One Day in the Eucalyptus, Eucalyptus Tree

A hungry snake A beautiful brown boy What can a young reader ask for National Book Award winner Jacqueline WoodsonA sneaky snake has no idea that the captives in his belly are planning their escape In the spirit of There Was an Old Lady Who Swallowed a Fly by Simms Taback, the reader sees a cutaway of the snake s belly and can even guess how the tale ends Class A hungry snake A beautiful brown boy What can a young reader ask for National Book Award winner Jacqueline WoodsonA sneaky snake has no idea that the captives in his belly are planning their escape In the spirit of There Was an Old Lady Who Swallowed a Fly by Simms Taback, the reader sees a cutaway of the snake s belly and can even guess how the tale ends Classic and contemporary, timeless and fresh, One Day in the Eucalyptus, Eucalyptus Tree has a syncopated and rhythmically delightful text perfect for reading aloud Daniel Bernstrom s debut picture book is nothing short of splendid, and is acompanied by magical illustrations from rising star Brendan Wenzel They All Saw a Cat, Some Pets, Some Bugs, Beastly Babies It has received three starred reviews and was named one of the best read alouds of the year
One Day in the Eucalyptus Eucalyptus Tree A hungry snake A beautiful brown boy What can a young reader ask for National Book Award winner Jacqueline WoodsonA sneaky snake has no idea that the captives in his belly are planning their escape In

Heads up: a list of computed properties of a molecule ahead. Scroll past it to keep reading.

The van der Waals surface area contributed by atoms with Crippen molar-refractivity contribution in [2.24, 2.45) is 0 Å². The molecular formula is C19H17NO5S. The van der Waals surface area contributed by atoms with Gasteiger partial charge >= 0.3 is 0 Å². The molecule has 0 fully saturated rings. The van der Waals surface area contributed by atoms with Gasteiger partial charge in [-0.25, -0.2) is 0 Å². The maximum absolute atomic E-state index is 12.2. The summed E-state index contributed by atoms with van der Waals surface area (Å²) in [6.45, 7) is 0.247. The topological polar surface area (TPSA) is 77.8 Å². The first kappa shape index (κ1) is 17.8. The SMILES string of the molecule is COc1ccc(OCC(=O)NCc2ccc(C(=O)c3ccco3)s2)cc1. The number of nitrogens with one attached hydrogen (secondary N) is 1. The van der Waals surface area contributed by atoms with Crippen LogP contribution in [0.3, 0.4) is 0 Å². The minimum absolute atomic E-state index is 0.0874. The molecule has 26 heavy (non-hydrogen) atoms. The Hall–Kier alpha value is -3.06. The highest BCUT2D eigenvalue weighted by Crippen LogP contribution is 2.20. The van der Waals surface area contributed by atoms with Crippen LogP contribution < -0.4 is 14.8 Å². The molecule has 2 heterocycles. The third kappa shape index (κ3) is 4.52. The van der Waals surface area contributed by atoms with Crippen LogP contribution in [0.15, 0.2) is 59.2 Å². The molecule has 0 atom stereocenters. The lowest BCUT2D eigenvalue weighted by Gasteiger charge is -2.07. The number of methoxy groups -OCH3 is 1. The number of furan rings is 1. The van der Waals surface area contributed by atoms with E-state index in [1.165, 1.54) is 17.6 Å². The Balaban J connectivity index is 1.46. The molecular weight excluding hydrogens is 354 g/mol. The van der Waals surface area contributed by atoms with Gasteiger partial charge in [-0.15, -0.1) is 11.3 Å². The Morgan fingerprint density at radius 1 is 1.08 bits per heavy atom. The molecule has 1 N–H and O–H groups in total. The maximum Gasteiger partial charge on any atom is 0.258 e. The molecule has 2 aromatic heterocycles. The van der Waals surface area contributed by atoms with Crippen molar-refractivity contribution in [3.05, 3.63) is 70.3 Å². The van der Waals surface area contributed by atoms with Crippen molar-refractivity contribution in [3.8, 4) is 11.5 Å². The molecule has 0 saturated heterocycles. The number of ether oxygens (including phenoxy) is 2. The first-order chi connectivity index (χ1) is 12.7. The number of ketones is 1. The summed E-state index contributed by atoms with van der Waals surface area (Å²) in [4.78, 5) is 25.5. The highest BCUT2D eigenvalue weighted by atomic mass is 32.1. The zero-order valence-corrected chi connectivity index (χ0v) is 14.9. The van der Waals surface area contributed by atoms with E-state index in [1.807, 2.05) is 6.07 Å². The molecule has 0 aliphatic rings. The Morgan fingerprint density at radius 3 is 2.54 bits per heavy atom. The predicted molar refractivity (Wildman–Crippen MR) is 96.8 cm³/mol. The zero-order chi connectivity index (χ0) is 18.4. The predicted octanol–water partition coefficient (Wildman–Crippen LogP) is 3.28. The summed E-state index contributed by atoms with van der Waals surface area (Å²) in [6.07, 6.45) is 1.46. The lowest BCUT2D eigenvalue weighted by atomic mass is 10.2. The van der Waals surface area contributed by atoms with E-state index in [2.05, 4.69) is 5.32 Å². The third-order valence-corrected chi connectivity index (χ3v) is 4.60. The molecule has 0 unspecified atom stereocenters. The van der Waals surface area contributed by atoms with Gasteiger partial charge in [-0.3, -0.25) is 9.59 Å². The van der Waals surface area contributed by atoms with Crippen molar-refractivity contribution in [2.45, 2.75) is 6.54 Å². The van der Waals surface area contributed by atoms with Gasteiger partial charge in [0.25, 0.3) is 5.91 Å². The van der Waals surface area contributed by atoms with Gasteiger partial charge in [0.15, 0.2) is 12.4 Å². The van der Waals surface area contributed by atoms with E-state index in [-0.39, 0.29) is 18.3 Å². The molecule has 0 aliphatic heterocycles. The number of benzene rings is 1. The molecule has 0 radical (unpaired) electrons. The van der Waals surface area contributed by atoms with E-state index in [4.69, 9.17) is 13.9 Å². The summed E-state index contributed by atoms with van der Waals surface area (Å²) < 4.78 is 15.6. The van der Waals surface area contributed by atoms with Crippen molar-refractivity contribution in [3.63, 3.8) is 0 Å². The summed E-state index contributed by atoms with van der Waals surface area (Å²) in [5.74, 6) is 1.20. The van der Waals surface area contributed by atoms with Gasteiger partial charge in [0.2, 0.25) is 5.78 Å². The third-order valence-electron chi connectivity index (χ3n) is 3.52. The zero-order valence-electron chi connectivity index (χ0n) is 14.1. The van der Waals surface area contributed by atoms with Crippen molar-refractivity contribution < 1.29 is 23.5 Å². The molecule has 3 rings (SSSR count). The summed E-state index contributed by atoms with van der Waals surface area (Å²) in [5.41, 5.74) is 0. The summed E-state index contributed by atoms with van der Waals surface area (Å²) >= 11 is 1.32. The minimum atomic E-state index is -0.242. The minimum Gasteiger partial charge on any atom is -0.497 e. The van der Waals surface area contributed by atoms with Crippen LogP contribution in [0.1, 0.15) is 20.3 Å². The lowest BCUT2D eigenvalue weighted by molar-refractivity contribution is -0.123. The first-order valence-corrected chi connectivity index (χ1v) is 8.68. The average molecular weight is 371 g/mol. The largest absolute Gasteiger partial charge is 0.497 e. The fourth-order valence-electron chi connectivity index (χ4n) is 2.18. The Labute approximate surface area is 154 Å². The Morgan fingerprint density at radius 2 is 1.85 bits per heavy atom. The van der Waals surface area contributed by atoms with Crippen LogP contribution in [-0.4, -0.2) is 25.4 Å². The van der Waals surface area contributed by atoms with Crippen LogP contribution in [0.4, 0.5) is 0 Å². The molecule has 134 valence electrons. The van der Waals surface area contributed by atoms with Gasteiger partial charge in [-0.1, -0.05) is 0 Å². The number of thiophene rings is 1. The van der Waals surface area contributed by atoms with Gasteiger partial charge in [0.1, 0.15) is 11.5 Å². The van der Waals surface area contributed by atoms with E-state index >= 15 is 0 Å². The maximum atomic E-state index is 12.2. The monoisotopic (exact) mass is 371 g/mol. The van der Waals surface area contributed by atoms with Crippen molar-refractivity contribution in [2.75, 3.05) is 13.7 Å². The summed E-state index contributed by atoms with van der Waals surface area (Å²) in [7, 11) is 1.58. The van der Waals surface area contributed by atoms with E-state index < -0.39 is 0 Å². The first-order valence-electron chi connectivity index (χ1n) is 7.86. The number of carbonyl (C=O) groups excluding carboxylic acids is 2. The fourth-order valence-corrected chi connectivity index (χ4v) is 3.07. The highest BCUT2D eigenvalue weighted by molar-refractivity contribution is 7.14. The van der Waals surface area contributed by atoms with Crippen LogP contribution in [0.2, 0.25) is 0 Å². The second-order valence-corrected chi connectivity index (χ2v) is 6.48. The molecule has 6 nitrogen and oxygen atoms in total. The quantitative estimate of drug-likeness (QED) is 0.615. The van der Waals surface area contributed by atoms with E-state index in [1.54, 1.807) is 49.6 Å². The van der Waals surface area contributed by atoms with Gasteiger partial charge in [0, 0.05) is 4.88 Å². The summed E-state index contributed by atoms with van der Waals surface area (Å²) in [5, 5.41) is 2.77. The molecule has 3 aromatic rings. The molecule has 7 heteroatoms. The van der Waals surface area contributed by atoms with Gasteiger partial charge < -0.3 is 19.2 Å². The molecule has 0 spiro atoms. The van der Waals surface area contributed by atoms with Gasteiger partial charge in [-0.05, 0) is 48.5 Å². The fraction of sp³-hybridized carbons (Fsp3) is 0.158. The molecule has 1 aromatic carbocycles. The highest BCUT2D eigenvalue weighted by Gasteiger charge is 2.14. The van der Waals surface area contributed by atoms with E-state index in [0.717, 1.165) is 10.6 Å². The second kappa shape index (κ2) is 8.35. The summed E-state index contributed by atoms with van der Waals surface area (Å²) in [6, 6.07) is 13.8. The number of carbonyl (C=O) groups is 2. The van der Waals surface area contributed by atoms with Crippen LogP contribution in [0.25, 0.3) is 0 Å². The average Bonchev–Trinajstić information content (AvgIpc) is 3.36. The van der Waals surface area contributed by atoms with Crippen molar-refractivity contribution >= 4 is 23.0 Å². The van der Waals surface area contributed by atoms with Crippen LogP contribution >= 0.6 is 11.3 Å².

• Title: One Day in the Eucalyptus, Eucalyptus Tree
  • Author: Daniel Bernstrom Brendan Wenzel
  • ISBN: 9780062354853
  • Page: 453
  • Format: Hardcover
  • 1 thought on “One Day in the Eucalyptus, Eucalyptus Tree”

    1. Like any children’s librarian, I like to assess each picture book that crosses by my eyeballs for readaloud potential. While every picture book (even the wordless ones) can be read aloud to a large group of children, only a select few thrive in that environment. It takes a certain magical combination of art and text to render a story readaloud-perfect. Books you can sing have a leg up. Ditto books with flaps or pull-tabs. But the nice thing about Bernstrom’s book One Day in the Eucalyptus, E [...]

    2. Check out more Picture book reviews @ Perspective of a WriterA boy and his whirly-twirly toy is the first thing down the throat of a hungry yellow snake. Many creatures follow as the boy urges the snake to give in to his base appetite.I loved this book! The illustrations were incredible! They really made the story come alive. There is this sing song verse like sense to the words and it's easy for any child to pick up on the repetitions and this make all the action verbs easier to read. It was qu [...]

    3. Reviewed for YA Books Central: yabookscentral/kidsficOne Day in the Eucalyptus, Eucalyptus Tree is a whimsical story of a very clever boy who gets eaten by a snake. The boy is out and about when a snake gobbles him up. The boy does not panic. Instead, he devises a plan to get himself free. That involves having the snake eat many other creatures. One by one, the snake eats creatures in the jungle near the eucalyptus tree. The boy keeps egging the snake to keep eating. Meanwhile, the snake gets so [...]